The five are named in a case against trustees of the Gulberg Society Museum Trust for allegedly embezzling crores of rupees for personal gain.
The trust was formed in 2007 to build a memorial to the victims of those killed during the 2002 riots by buying property in the Gulberg Society, where a mob slaughtered 69 people on February 28, 2002.
As land prices rose, the trust was no longer able to afford the property and with the permission of the donors diverted the funds to pay for legal aid for riot victims – including a case against the Gujarat government, including Narendra Modi, who was chief minister at the time.
In January 2014, a few former residents of the Gulberg Society, and also riots survivors, filed a complaint against the five trustees for embezzlement. The Gujarat police in their chargesheet accused Setalvad and Anand in particular of wining and dining on these funds, accusations that the two have refuted.
The embezzlement matter has not yet reached the court, but as soon as it was filed, the five approached first a sessions court, then the Gujarat High Court and now the Supreme Court for anticipatory bail and to dismiss the charges.
While this charge of embezzlement is not directly related to the riots, it is not the first time the Supreme Court has found itself asked to intervene in cases related to the Gujarat carnage.
The initial police investigations into the riots were shoddy and resulted in cases failing to reach the courts. When it became clear that certain cases were not being tried fairly in Gujarat, the Supreme Court, on being approached by the National Human Rights Commission and activists, moved two cases out of the state altogether.
“The Gujarat criminal justice system did not respond properly after the riots,” said Meenakshi Ganguly, South Asia director of Human Rights Watch. “While those accused of the attack on the Sabarmati Express [in Godhra] were arrested, police were simply not registering complaints or investigating the attacks on Muslims. A number of cases were closed. In others, the police said that suspects were absconding even as they gave interviews to journalists. There was no attempt to ensure witness protection.”
What was different between the Gujarat cases and previous communal riots was the presence of the National Human Rights Commission and an independent media that constantly highlighted the cases to bring them to justice, she said.
Harsh Mander, a former IAS officer who was witness to the riots and later actively pursued cases against rioters laid the blame at the judicial system.
“The Supreme Court intervened because the Gujarat High Court was ineffective,” he said. “Two thousand of 4,000 cases were closed without trial. The Supreme Court got many of those cases reopened because they were tried reluctantly and not in full spirit.”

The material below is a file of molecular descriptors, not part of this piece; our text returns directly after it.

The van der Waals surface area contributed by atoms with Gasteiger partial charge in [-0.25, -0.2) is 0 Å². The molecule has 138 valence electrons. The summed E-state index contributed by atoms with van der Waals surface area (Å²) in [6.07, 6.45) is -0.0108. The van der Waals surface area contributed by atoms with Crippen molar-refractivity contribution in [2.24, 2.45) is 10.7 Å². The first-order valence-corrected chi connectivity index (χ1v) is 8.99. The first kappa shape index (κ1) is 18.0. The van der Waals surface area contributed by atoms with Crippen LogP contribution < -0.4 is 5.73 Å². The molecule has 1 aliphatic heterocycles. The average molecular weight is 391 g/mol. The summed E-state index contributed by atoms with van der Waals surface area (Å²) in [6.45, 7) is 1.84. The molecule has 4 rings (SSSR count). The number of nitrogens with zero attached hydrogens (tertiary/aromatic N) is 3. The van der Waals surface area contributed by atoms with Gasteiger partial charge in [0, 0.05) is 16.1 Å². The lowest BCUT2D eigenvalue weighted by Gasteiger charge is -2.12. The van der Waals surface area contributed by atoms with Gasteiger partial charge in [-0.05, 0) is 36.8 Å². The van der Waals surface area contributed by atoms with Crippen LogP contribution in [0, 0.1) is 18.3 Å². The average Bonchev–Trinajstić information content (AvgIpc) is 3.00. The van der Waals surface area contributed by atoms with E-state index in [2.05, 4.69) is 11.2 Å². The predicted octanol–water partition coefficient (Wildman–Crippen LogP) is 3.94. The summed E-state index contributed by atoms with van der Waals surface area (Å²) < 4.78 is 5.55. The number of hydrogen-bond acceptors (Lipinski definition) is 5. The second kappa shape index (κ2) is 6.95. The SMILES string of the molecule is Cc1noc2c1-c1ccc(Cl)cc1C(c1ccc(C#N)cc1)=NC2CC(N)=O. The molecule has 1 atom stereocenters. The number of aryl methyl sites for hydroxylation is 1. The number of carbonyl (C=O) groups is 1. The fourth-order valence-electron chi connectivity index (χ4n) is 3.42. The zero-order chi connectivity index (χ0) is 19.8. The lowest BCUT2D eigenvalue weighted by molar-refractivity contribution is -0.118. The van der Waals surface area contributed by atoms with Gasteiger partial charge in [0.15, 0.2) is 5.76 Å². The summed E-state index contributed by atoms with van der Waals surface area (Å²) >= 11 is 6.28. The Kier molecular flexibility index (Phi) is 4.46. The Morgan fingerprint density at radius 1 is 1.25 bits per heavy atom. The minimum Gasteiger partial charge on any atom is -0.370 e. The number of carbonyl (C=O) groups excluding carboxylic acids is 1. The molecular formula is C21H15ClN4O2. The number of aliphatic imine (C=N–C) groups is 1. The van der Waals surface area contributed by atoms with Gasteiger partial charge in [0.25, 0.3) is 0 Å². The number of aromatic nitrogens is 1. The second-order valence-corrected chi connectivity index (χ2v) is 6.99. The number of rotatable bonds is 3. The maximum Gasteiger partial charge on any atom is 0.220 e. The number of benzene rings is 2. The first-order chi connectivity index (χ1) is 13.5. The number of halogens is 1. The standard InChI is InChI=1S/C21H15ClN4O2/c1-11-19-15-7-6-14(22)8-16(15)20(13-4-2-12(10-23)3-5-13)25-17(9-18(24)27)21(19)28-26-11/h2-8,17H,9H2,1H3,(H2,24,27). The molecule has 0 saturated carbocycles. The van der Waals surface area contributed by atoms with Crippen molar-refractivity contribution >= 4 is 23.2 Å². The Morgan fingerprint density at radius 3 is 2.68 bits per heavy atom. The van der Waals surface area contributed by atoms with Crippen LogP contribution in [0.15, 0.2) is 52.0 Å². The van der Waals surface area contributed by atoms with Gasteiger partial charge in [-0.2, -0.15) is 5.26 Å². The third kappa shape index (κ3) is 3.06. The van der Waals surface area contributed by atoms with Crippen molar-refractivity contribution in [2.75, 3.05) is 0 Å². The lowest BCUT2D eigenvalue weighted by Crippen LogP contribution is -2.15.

But Mander also pointed out that the entire judiciary was not at fault.
“You have extraordinary judges like Jyostnaben Yagnik, the magistrate who tried the Ishrat Jahan case,” he said. “There are good upright individuals, but overall, the system is not all right.”
These are the two cases that without the Supreme Court would not have received justice.
On March 1, 2002, at the height of the riots, a mob of 21 people attacked and burned down the Best Bakery in Vadodara, where 14 people were hiding. The police filed a case only in June 2002 and in 2003, a fast track court acquitted all the accused, citing a shoddy investigation. This verdict was then upheld by the Gujarat High Court.
While the police claimed that the accused were on the run, they were able to intimidate Zahira Sheikh, the key witness in the case. The Supreme Court intervened in 2004, after Sheikh kept changing her testimony. The court ordered a retrial, changed the public prosecutor and moved the case to Maharashtra.
A trial court in Mumbai sentenced nine of the 21 accused to life imprisonment in 2006. That year, the Supreme Court also convicted Sheikh of perjury and sentenced her to a year in jail. In 2012, the Bombay High Court acquitted five of those nine as witnesses failed to identify them, but upheld the sentences of the remaining four.
On March 3, 2002, 19-year-old Bilkis Banu was travelling with her family members in a truck, attempting to find refuge in Randhikpur village in Dohad. Thirty-five armed people surrounded the truck and murdered 14 of Bilkis Banu’s family members, including her two-year-old daughter Saleha. They then raped Banu and left her for dead.
Banu, however, survived.
Another fast track court in Limkheda closed the case on March 25, 2003. Banu then approached the National Human Rights Commission, who went to the Supreme Court with the case. In December 2003, the Supreme Court directed the Central Bureau of Investigation to take over the investigation. Within a month, the CBI had arrested 12 people. In July, after receiving threats to her life, Banu asked for the case to be transferred outside Gujarat.
The Supreme Court shifted the case to Maharashtra, where a sessions court in Mumbai convicted 13 of the 20 accused in 2008.
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